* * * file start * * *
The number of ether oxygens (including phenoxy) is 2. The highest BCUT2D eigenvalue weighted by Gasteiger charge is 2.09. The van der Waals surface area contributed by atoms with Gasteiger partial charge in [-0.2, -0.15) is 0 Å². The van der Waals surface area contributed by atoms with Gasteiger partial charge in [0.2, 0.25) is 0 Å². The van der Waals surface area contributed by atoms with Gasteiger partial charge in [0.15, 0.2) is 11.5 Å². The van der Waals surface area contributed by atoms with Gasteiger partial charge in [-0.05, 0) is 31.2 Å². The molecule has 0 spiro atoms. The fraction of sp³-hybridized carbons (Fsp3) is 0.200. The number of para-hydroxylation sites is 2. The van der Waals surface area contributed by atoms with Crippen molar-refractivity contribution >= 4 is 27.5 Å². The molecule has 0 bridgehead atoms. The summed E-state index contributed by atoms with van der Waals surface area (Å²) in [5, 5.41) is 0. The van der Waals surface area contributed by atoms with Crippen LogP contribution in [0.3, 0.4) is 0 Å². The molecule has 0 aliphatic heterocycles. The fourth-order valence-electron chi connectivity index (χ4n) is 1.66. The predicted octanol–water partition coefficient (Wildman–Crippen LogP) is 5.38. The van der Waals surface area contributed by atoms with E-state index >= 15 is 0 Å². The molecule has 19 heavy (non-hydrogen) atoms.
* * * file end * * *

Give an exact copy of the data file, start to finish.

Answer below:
The number of ether oxygens (including phenoxy) is 2. The highest BCUT2D eigenvalue weighted by Gasteiger charge is 2.09. The van der Waals surface area contributed by atoms with Gasteiger partial charge in [-0.2, -0.15) is 0 Å². The van der Waals surface area contributed by atoms with Gasteiger partial charge in [0.2, 0.25) is 0 Å². The van der Waals surface area contributed by atoms with Gasteiger partial charge in [0.15, 0.2) is 11.5 Å². The van der Waals surface area contributed by atoms with Gasteiger partial charge in [-0.05, 0) is 31.2 Å². The molecule has 0 spiro atoms. The fraction of sp³-hybridized carbons (Fsp3) is 0.200. The number of para-hydroxylation sites is 2. The van der Waals surface area contributed by atoms with Crippen molar-refractivity contribution >= 4 is 27.5 Å². The molecule has 0 bridgehead atoms. The summed E-state index contributed by atoms with van der Waals surface area (Å²) in [5, 5.41) is 0. The van der Waals surface area contributed by atoms with Crippen LogP contribution in [0.3, 0.4) is 0 Å². The molecule has 0 aliphatic heterocycles. The fourth-order valence-electron chi connectivity index (χ4n) is 1.66. The predicted octanol–water partition coefficient (Wildman–Crippen LogP) is 5.38. The van der Waals surface area contributed by atoms with E-state index >= 15 is 0 Å². The molecule has 19 heavy (non-hydrogen) atoms.